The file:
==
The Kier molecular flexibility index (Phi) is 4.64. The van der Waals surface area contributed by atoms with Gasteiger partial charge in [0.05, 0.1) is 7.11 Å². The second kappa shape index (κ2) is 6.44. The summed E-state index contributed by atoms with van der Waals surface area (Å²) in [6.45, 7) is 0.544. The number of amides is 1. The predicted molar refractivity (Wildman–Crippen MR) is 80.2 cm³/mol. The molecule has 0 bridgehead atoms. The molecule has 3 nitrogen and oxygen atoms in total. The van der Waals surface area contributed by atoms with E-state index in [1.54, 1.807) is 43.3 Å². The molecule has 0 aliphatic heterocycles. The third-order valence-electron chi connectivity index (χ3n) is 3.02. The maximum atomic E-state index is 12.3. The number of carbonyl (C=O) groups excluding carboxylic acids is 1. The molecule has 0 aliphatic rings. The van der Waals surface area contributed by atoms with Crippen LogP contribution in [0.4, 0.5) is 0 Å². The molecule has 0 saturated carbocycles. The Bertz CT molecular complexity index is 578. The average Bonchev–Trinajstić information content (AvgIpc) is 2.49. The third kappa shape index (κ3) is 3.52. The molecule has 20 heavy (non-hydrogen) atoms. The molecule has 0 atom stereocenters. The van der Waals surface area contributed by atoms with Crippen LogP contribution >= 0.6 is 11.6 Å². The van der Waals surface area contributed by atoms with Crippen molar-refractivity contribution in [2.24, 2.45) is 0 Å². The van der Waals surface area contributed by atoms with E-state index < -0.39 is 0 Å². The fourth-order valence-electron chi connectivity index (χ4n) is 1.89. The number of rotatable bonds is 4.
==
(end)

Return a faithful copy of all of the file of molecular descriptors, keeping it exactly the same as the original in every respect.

The Kier molecular flexibility index (Phi) is 4.64. The van der Waals surface area contributed by atoms with Gasteiger partial charge in [0.05, 0.1) is 7.11 Å². The second kappa shape index (κ2) is 6.44. The summed E-state index contributed by atoms with van der Waals surface area (Å²) in [6.45, 7) is 0.544. The number of amides is 1. The predicted molar refractivity (Wildman–Crippen MR) is 80.2 cm³/mol. The molecule has 0 bridgehead atoms. The molecule has 3 nitrogen and oxygen atoms in total. The van der Waals surface area contributed by atoms with E-state index in [1.54, 1.807) is 43.3 Å². The molecule has 0 aliphatic heterocycles. The third-order valence-electron chi connectivity index (χ3n) is 3.02. The maximum atomic E-state index is 12.3. The number of carbonyl (C=O) groups excluding carboxylic acids is 1. The molecule has 0 aliphatic rings. The van der Waals surface area contributed by atoms with Crippen LogP contribution in [0.4, 0.5) is 0 Å². The molecule has 0 saturated carbocycles. The Bertz CT molecular complexity index is 578. The average Bonchev–Trinajstić information content (AvgIpc) is 2.49. The third kappa shape index (κ3) is 3.52. The molecule has 20 heavy (non-hydrogen) atoms. The molecule has 0 atom stereocenters. The van der Waals surface area contributed by atoms with Crippen LogP contribution >= 0.6 is 11.6 Å². The van der Waals surface area contributed by atoms with Crippen molar-refractivity contribution in [2.24, 2.45) is 0 Å². The van der Waals surface area contributed by atoms with E-state index < -0.39 is 0 Å². The fourth-order valence-electron chi connectivity index (χ4n) is 1.89. The number of rotatable bonds is 4.